Universities of Alberta, Calgary, Lethbridge to stick with online learning through February

Three of Alberta’s largest research-focused universities are working to expand online learning through the end of February.

The universities of Alberta, Calgary and Lethbridge announced Friday morning that they are delaying the return to in-person learning until February 28, after Reading Week.

“We know that returning to campus as quickly as possible is in the interest of all members of the university community,” said Yu President Bill Flanagan. “Given what we currently know about the expected peak for Omicron, we have a high degree of confidence that we can safely return to campus and our full winter 2022 schedule for in-person training on February 28.”

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University residences will remain open to residents and in-person course components, such as laboratories or mid-terms, may continue to be selected in person. The universities said in a joint press release that other previously announced health measures would remain in place.

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“The decisions we make now are not easy, but they are necessary,” Flanagan said. “The fewer points of close contact ensure that we keep the community as safe as possible while maintaining key personal training sessions as well as critical operations and services.”

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University of California President Ed McCauley said the shift from distance learning to in-person learning and back online again has been difficult for everyone.

“Students need to know how their classes are held, teachers need time to adapt their subjects and scholars, and graduate students and staff need to understand when and if they should return to campus,” McCauley said.

“We all need as much certainty as possible about how this term came to be.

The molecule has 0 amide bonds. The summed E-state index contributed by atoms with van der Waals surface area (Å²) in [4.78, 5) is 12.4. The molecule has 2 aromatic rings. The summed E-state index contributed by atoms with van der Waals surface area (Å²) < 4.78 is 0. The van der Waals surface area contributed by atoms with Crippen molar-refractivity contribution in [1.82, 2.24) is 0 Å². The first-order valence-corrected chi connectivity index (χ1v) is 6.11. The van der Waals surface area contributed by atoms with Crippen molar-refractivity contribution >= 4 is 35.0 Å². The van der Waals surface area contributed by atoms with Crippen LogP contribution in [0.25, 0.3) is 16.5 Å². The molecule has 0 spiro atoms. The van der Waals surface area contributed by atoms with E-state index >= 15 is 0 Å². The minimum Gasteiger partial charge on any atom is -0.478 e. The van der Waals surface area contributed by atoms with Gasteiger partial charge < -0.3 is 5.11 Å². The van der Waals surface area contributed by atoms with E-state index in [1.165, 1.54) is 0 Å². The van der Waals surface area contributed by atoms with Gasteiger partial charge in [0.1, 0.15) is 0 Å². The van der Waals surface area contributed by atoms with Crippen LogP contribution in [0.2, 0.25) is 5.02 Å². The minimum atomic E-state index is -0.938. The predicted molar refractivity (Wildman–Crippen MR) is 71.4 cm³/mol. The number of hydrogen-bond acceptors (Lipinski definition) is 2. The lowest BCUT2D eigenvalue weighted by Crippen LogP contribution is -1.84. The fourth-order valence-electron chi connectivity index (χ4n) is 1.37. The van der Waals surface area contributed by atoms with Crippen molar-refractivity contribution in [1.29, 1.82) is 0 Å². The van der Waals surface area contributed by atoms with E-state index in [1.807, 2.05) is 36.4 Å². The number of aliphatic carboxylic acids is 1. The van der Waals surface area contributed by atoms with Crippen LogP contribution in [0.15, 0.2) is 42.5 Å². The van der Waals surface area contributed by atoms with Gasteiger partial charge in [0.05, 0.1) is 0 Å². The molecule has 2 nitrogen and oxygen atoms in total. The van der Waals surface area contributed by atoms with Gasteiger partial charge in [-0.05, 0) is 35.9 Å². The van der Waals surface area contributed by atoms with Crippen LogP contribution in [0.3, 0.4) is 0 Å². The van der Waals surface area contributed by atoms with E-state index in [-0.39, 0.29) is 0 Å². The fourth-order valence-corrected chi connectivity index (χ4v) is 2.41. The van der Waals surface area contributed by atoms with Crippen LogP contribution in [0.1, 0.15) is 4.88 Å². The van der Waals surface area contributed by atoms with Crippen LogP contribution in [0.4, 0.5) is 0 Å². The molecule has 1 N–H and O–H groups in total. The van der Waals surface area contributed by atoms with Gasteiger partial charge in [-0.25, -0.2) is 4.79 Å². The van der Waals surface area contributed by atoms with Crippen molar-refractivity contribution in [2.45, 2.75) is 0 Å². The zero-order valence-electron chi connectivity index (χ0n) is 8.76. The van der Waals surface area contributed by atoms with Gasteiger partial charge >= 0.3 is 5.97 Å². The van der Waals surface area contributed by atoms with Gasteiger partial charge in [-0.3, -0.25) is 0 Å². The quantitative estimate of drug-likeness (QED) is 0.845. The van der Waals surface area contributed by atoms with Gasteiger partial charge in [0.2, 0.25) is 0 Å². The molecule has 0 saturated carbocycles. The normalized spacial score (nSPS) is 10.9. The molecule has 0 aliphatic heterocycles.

“As we work our way through this semester, I want to thank all of you for the resilience and dedication you have shown. This fifth wave has been as challenging as it has been in the past two years. Please kindly be with each other, continue to support each other, and hopefully very soon we will be back together again.” “.

The decision comes as COVID-19 hospitalizations continue to increase in Alberta. As of Thursday afternoon, there were 786 people hospitalized with COVID-19 in the county — a number that has doubled in the past two weeks. On December 31, there were 349 people hospitalized with COVID-19 in Alberta.

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786 patients in Alberta hospitals battling COVID-19, 79 in the intensive care unit


786 patients in Alberta hospitals battling COVID-19, 79 in the intensive care unit

New forecasts released Friday morning suggest Canada is ready for several “intensive” weeks of COVID-19 activity as Omicron continues to post a record number of infections and hospitalizations.

“While Canada could see a sharp peak and decline in cases in the coming weeks, as disease activity exceeds previous peaks, even the downside to this curve will be significant,” said Dr Theresa Tam, Canada’s chief public health officer.

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During Thursday’s update, Alberta’s chief medical officer of health said it was too early to say whether the fifth wave of COVID-19 had peaked in Alberta.

“It’s really important to remember that in which wave we see half of our cases in the second half of the wave, so we need to be careful,” said Dr. Dina Henshaw.

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“Transmission is still very high. … Our positivity rates are still very high and the rate of transmission has never been higher. So caution is appropriate.”

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Other data to shed light on coronavirus trends in Alberta in the absence of large-scale PCR testing: Hinshaw

Prime Minister Jason Kenney added that he hopes Alberta is in the latter half of the rally to the peak.

“But as Dr. Henshaw says, the numbers are massive. They are much greater than our testing can determine and there will be a lot of cases if and when we reach that peak.”

In a letter to the school community, Flanagan said the school year started differently than anyone would have hoped, and he thanked everyone for their resilience and patience during the current COVID-19 situation.

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